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Gallium and germanium: What China’s new move in microchip war means for world

China has begun restricting exports of two crucial semiconductor industry materials as the chip conflict with the United States heats up.

Under the new regulations, exporting gallium and germanium from the world's second largest economy requires special licences.

The restrictions are a result of efforts by Washington to restrict Beijing's access to advanced microprocessor technology.

China is by far the largest participant in the global gallium and germanium supply chain. According to the Critical Raw Materials Alliance (CRMA), it generates 80% of the world's gallium and 60% of the globe's germanium.

The materials are "minor metals," which means that they are rarely found in nature and are frequently a byproduct of other processes.

In addition to the United States, Japan and the Netherlands - home to key semiconductor equipment manufacturer ASML - have imposed export restrictions on China's chip technology.

Colin Hamilton of the investment firm BMO Capital Markets told the BBC, "The timing of this announcement from China is not coincidental, given the chip export restrictions announced by the Netherlands and others."

"Quite simply, if you don't give us chips, we won't give you the materials to make those chips," he continued.

The incessant back-and-forth between the world's two largest economies has raised concerns about the rise of so-called "resource nationalism" - when governments hoard essential resources to exert influence over other nations.

Dr. Gavin Harper, a critical materials research scholar at the University of Birmingham, states, "Governments are moving further and further away from the globalisation narrative."

"The notion that international markets will simply provide materials is obsolete, and if you take a broader view of the situation, Western industry may face an existential threat."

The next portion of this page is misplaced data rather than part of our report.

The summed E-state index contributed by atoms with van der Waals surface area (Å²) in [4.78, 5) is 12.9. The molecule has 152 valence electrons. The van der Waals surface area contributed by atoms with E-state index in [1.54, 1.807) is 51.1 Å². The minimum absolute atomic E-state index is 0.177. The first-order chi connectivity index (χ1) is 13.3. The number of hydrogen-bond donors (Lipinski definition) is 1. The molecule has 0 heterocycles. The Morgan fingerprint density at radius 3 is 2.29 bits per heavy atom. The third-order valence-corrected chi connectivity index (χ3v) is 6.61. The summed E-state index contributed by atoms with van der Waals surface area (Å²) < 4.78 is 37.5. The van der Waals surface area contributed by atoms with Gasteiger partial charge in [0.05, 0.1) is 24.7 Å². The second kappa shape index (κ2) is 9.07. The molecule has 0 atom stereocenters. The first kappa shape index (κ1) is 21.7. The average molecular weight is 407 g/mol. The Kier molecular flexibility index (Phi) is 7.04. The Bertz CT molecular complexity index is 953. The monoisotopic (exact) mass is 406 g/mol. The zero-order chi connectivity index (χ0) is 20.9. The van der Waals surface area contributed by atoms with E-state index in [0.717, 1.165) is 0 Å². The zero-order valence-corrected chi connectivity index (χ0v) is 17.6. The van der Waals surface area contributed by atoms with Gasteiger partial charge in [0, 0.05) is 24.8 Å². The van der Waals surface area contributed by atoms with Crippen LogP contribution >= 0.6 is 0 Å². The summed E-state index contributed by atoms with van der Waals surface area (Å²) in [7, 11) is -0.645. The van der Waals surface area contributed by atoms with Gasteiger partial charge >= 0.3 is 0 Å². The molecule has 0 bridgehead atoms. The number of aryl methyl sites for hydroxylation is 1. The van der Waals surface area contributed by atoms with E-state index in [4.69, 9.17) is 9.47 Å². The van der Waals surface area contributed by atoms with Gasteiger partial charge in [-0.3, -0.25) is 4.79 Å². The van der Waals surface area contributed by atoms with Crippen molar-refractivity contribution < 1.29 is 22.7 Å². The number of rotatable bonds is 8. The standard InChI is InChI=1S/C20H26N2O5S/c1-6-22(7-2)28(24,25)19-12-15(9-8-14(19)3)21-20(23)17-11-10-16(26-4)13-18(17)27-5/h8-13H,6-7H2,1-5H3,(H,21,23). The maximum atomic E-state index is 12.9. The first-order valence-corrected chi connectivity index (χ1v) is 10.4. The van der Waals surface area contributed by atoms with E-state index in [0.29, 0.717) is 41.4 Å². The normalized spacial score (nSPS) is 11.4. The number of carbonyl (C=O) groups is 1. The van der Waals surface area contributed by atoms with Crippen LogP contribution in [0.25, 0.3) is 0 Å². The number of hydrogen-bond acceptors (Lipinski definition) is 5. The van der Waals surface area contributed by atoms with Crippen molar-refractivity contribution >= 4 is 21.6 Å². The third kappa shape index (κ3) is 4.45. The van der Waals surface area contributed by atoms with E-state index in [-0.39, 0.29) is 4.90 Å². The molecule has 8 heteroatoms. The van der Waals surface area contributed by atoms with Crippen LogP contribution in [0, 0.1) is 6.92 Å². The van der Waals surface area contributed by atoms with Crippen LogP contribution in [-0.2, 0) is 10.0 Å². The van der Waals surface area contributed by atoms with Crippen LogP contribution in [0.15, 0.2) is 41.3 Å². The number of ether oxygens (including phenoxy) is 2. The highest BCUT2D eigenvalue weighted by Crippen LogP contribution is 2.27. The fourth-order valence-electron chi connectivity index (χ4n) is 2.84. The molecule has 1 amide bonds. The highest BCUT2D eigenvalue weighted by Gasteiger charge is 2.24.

Gallium arsenide, a gallium and arsenic compound, is utilised in the production of high-frequency computer processors, light-emitting diodes (LEDs), and solar panels.

According to the CRMA, only a handful of companies worldwide produce gallium arsenide of the purity required for use in electronics.

Germanium is utilised in the production of microprocessors and solar cells. It is also used in military-critical vision eyewear, according to Mr. Hamilton.

However, Mr. Hamilton added, "Regional supply from base metal smelters should be sufficient to provide alternatives." China's dominance in the semiconductor industry makes it more difficult to find a solution to the problem of semiconductors of the highest quality. There will likely be some pressure to recycle."

A spokesperson for the Pentagon stated last month that the United States had reserves of germanium but no gallium.

"The [Defence] Department is proactively taking steps... to increase domestic mining and processing of critical materials for the microelectronics and space supply chain, including gallium and germanium," said the spokesperson.

On the other hand, the Chinese export restrictions are anticipated to have limited long-term effects.